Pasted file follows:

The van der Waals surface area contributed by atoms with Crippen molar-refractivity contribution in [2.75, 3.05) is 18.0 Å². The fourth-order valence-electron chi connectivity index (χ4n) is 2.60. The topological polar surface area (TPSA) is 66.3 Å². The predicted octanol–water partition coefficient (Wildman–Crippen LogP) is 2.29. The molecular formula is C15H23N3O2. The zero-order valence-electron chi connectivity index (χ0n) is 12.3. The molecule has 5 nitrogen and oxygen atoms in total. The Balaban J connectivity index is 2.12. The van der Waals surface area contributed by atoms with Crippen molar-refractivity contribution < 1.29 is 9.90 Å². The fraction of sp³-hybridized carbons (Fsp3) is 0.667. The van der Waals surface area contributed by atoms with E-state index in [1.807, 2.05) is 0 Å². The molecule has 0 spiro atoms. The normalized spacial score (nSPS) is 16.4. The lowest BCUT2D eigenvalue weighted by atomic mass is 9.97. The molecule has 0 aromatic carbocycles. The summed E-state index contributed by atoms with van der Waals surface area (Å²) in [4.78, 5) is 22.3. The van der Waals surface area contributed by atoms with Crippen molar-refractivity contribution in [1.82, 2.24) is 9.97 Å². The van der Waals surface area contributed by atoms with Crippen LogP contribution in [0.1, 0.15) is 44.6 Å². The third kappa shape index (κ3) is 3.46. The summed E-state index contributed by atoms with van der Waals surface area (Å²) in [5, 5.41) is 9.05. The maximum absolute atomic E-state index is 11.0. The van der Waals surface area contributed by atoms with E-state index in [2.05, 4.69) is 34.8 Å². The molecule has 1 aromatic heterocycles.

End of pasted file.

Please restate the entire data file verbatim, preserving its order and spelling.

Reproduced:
The van der Waals surface area contributed by atoms with Crippen molar-refractivity contribution in [2.75, 3.05) is 18.0 Å². The fourth-order valence-electron chi connectivity index (χ4n) is 2.60. The topological polar surface area (TPSA) is 66.3 Å². The predicted octanol–water partition coefficient (Wildman–Crippen LogP) is 2.29. The molecular formula is C15H23N3O2. The zero-order valence-electron chi connectivity index (χ0n) is 12.3. The molecule has 5 nitrogen and oxygen atoms in total. The Balaban J connectivity index is 2.12. The van der Waals surface area contributed by atoms with Crippen molar-refractivity contribution < 1.29 is 9.90 Å². The fraction of sp³-hybridized carbons (Fsp3) is 0.667. The van der Waals surface area contributed by atoms with E-state index in [1.807, 2.05) is 0 Å². The molecule has 0 spiro atoms. The normalized spacial score (nSPS) is 16.4. The lowest BCUT2D eigenvalue weighted by atomic mass is 9.97. The molecule has 0 aromatic carbocycles. The summed E-state index contributed by atoms with van der Waals surface area (Å²) in [4.78, 5) is 22.3. The van der Waals surface area contributed by atoms with Crippen molar-refractivity contribution in [1.82, 2.24) is 9.97 Å². The van der Waals surface area contributed by atoms with Crippen LogP contribution in [0.1, 0.15) is 44.6 Å². The third kappa shape index (κ3) is 3.46. The summed E-state index contributed by atoms with van der Waals surface area (Å²) in [5, 5.41) is 9.05. The maximum absolute atomic E-state index is 11.0. The van der Waals surface area contributed by atoms with E-state index in [2.05, 4.69) is 34.8 Å². The molecule has 1 aromatic heterocycles.